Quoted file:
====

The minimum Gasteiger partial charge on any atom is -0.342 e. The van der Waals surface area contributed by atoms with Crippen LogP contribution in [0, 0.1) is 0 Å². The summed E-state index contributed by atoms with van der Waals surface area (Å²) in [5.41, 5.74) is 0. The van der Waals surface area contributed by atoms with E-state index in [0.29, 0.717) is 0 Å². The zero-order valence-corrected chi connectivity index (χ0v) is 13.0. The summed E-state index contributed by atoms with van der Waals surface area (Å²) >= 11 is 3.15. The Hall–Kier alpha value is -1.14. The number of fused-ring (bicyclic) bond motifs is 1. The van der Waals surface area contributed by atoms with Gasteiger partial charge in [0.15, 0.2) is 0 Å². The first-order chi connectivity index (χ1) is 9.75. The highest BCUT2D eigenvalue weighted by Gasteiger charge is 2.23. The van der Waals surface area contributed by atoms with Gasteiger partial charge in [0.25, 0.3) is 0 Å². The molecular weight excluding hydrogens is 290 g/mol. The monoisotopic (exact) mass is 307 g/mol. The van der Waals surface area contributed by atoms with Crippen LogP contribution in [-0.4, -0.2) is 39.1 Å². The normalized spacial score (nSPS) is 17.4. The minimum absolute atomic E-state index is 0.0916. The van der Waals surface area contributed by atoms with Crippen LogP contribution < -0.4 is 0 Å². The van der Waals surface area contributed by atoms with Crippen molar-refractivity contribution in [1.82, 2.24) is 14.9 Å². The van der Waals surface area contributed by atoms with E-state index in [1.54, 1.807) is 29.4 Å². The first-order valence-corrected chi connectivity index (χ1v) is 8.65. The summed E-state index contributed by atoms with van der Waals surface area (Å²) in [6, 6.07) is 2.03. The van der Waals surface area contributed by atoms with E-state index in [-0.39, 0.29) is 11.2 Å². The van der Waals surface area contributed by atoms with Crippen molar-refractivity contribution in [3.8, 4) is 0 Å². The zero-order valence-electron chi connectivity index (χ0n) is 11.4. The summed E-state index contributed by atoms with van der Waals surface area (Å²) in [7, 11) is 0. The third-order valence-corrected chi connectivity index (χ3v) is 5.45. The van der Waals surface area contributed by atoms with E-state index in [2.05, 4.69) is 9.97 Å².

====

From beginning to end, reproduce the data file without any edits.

The minimum Gasteiger partial charge on any atom is -0.342 e. The van der Waals surface area contributed by atoms with Crippen LogP contribution in [0, 0.1) is 0 Å². The summed E-state index contributed by atoms with van der Waals surface area (Å²) in [5.41, 5.74) is 0. The van der Waals surface area contributed by atoms with E-state index in [0.29, 0.717) is 0 Å². The zero-order valence-corrected chi connectivity index (χ0v) is 13.0. The summed E-state index contributed by atoms with van der Waals surface area (Å²) >= 11 is 3.15. The Hall–Kier alpha value is -1.14. The number of fused-ring (bicyclic) bond motifs is 1. The van der Waals surface area contributed by atoms with Gasteiger partial charge in [0.15, 0.2) is 0 Å². The first-order chi connectivity index (χ1) is 9.75. The highest BCUT2D eigenvalue weighted by Gasteiger charge is 2.23. The van der Waals surface area contributed by atoms with Gasteiger partial charge in [0.25, 0.3) is 0 Å². The molecular weight excluding hydrogens is 290 g/mol. The monoisotopic (exact) mass is 307 g/mol. The van der Waals surface area contributed by atoms with Crippen LogP contribution in [-0.4, -0.2) is 39.1 Å². The normalized spacial score (nSPS) is 17.4. The minimum absolute atomic E-state index is 0.0916. The van der Waals surface area contributed by atoms with Crippen LogP contribution < -0.4 is 0 Å². The van der Waals surface area contributed by atoms with Crippen molar-refractivity contribution in [1.82, 2.24) is 14.9 Å². The van der Waals surface area contributed by atoms with E-state index in [1.54, 1.807) is 29.4 Å². The first-order valence-corrected chi connectivity index (χ1v) is 8.65. The summed E-state index contributed by atoms with van der Waals surface area (Å²) in [6, 6.07) is 2.03. The van der Waals surface area contributed by atoms with E-state index in [-0.39, 0.29) is 11.2 Å². The van der Waals surface area contributed by atoms with Crippen molar-refractivity contribution in [3.8, 4) is 0 Å². The zero-order valence-electron chi connectivity index (χ0n) is 11.4. The summed E-state index contributed by atoms with van der Waals surface area (Å²) in [7, 11) is 0. The third-order valence-corrected chi connectivity index (χ3v) is 5.45. The van der Waals surface area contributed by atoms with E-state index in [2.05, 4.69) is 9.97 Å².